“Your website is a gift. I have been researching food and storage and your site is the best thing I have found!!! It clarifies the system in a fantastic straight forward way. I love the interactive aspect too. I am thrilled. Thank you thank you thank you.”

    “I’ve added the recommended version and I’ll tell you, it is SO nice to have. I’ve added everything my family uses so it’s easy to keep track of what we need and what we already have.”

    We are constantly working to make this website the absolute best for our users as possible. Please let us know what experiences you are having as you start utilizing the food storage calculator. We want to make it as powerful as possible, while keeping it simple.

    If you haven’t already signed up for the food storage calculator, you can sign up here and get started on getting your family prepared.

    How has stockupfood’s advanced food storage calculator helped you? Please post your comments below, we would love to hear your thoughts!

  6. What Is Food Storage?


    The Ant and The Grasshopper - Emergency Preparedness

    It’s all about being an ant in a grasshopper world…

    Among the hundreds of books on the old wooden shelves in the small 1838 colonial home I grew up in, there was one book that stood out to me most. Aesop’s Fables.

    I would pull it off the shelf, dust off the soft green cover, and open it’s pristine pages with their large colorful illustrations. The one story I would always sit and read was “The Ant and the Grasshopper”. I am sure you are familiar with the story.

    The story begins with an ant who spends the entire summer working hard by gathering food to store because he knows the winter is coming. The grasshopper on the other hand wastes his time singing and playing all summer. Soon the days grow cold and the grasshopper doesn’t have time to get the food he needs for the winter. The winter comes the grasshopper starves to death.

    The moral of the story is simple. We need to prepare for winters of life by storing extra food to sustain us for an extended period of time. Our winters may include natural disasters, rising food prices, inflation, or losing a job. As the wise ant, we can prepare now by gathering and storing extra food for our families to prepare for times of need.

    How to get started

    Step 1 – Set a goal

    You don’t need to set an immediate goal of a full year supply and go into debt to get there. Just start small. When my wife and I started building up our food storage we started with a goal of 1 month. Once we reached that we went on to 3 months, then 6, and so on. Set a goal, reach it, and move on. It doesn’t have to be overwhelming, just start with one can at a time.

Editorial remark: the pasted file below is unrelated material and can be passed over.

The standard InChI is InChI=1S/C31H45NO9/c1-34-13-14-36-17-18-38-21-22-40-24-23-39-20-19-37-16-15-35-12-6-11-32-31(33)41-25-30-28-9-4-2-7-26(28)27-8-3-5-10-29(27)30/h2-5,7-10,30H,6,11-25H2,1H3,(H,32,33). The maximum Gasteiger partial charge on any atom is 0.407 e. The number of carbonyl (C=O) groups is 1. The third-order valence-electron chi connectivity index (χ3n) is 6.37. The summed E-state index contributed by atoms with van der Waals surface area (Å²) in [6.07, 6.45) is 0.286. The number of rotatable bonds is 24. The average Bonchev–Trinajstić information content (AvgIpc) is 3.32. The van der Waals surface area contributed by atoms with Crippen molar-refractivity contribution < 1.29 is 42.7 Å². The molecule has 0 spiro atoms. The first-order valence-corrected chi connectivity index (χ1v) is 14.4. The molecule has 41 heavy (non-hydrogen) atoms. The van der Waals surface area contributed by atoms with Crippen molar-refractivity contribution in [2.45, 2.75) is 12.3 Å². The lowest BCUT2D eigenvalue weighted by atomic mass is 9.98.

Step 2 – Find out what you need

    When I first started looking into food storage it was overwhelming. I didn’t know where to start. There were many food storage calculators but they were all too complex, confusing, or didn’t meet my needs. They tended to focus on experts rather than beginners.

    I wanted to create a food storage calculator that was simple, straightforward, and removed that overwhelming gap so that I could find out what I need and track of what I have. As one user stated, “There are many food storage calculators but this one is the most user friendly… it is a godsend.”

    Watch this quick demo to see how it works and to find out what you need:

    Step 3 – Rotate and keep it fresh

    Once you have your food storage building up it is important to keep track of expiration dates and rotate your food accordingly. As Wikipedia states:

    “If good food storage guidelines are followed, using and replenishing your food storage should become a commonplace, everyday activity, as normal as preparing meals. Although it does require an initial investment to stock a pantry, eventually it becomes the most economical and convenient way to live. Instead of going to the store when you need something and paying full price for it, you can go to your storage room or pantry to get what you need. Then you replace it next time it is on sale.”

    Whether you have begun storing food or not, now is the time to start. Remember, don’t get overwhelmed with all of the items you need to buy. Just start small and work your way up to a year supply. You will be amazed at your progress when you keep a slow and steady course to preparedness. That way, when the winters of life come, you will have what you need to keep you and your family safe.